In order to avoid these drawbacks, while maintaining a good luminosity of the negatives, the polarizing elements of the device according to the invention are set in such a manner that their plane of polarization forms an angle of 45 to the horizon. The 4 to the analyzing binoculars, the eyes accommodate themselves much more easily and without any fatigue, as the displacements are both symmetrically out of axis. Further there is no more front endand back end to the said binoculars, which. polarize as well.

remain rectangular, but the glasses are placed according to a diagonal, while maintaining the inclination required for a good polarization. The line of intersection of these two piles, of lozenge shape, placed at right angles to each other, between them, is shorter than for any other setting: The single source of light may therefore be brought nearer to the pictures to be projected, which conduces to a better utilization of the li ht and to an increase of the luminous fiel In the accompanying drawings:

Fi 1 is a diagrammatic plan showing the comp ete projection apparatus;

Fig. 2 diagrammatically shows the position of the reflecting mirrors of a stereoscopic projlection apparatus applied in kinematogm ig. 3 shows the position of the reflecting mirrors of an apparatus for stereoscopic kinematographic projection, adapted for ordinary projection;

.Fig. 4 is a perspective view showing the shape of a polarizing element constituted by a pile of glass, with its support, and

Fig. 5 is a plan view of analyzing binoculars to be used in conjunction with the described stereoscopic projection apparatus.

Referring to Fi 1, the device comprises a single source of ight S, two concave mirrors M and M, two polarizing elements P and P set at 45 to the horizon, two condensers C and C, the two pictures I and I of the stereoscopic negative R, the two 0bjectives O and O, a projection screen E, and analyzing binoculars comprising two ele ments A and A forming, like the aforesaid polarizing elements, an angle of 45 to the horizon.

The source of light S projects its rays on the mirrors M and M, which reflect same each in the shape of a parallel light-pencil, and these light-pencils each pass through the corresponding polarizing elements P and P, whereby they become polarized, and they reach the condensers C and C which concen trate them to the required point of each of the objectives 0 and 0 after havin passed throu h the pictures I and I; the o jectives 0 an 0 project same onto the screen surface E, suitable adjusting means (not shown) making it possible to obtain the superposition of the two pictures of the said screen. From the latter, the said rays are retransmitted to the analyzing binoculars of which the elements A and A, being set naoaneo in the. same manner as the polarizing .ele-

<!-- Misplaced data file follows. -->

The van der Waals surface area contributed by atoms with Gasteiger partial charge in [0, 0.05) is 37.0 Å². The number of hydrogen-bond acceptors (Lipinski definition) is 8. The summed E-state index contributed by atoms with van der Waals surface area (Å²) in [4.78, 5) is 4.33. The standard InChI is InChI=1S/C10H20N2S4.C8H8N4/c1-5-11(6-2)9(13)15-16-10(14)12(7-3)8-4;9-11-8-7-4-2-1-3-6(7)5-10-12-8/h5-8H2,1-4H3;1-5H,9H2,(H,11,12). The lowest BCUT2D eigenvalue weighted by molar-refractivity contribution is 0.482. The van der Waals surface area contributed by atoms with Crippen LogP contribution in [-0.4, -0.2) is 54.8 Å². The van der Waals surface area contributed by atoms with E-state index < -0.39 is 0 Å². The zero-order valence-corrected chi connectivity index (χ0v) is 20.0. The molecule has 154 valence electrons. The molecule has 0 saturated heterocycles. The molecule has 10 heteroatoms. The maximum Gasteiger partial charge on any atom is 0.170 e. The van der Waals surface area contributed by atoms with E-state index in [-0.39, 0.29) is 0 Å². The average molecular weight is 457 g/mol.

ments? and P, only allow the passage each of one of thellfi ght-pencils.

The mirrors and M' are provided with adjusting means (not shown), whereby their position in relation to each otheror to the.

source of lightmay be varied in order to The invention is not limited to this type of binoculars, but also includes any other type wherein the polarizing elements, constituted by iles of glass, are arranged so that their p anes are inclined of the same angle in relation to the horizon.

The invention further includes the application of the above described device in kinematography. It is indeed possible to use the same device including a single source of light, adjustable mirrors, polarizing elements, condensers, objectives, in combination with analyzing binoculars, to obtain the stereoscopic projection and to present to the eye of the spectator stereoscopic view on the screen either of an ordinary or of a stereoscopic film. In this application (see Fig. 2) in view of the restricted distance between the axes of the views to be projected, use may be made of mirrors M and M out along a chord as illustrated in the said figure.

The kinematographic apparatus, adapted in this manner, may also serve for ordinary projections, as it is possible to adjust the mirrors in such manner as to concentrate the light-pencils reflected thereby in a single po)int before one of the objectives (see Fig. 3

The invention is finally also applicable to the projection of opaque bodies, and more particularly of opaque stereoscopic views.

We claim:

1. Device for projecting and view' stereoscopic pictures comprising a pair g juxtaposed mirrors arranged to reflect the light of a single source of luminous power of the shape of two lightpencils of which the interaxial spacing is equal to that of the centres of the stereoscopic views to be projected, a pair of polarizing elements placed in the path of said light-pencils as near to the source of light as possible and constituted by two piles of glass at right angles to each other and of which the planes of polarization form an angle of 45 to the horizon, optical means for focusing the two pictures projected by the two polarized light-pencils upon the screen so that they are superposed one on the other thereon; in combination with analyzing binoculars to be interposed before the eyes of the spectator and comprising a pair of polarizing elements of which the planes of polarization form an angle of 45 to the horizon; substantially as described.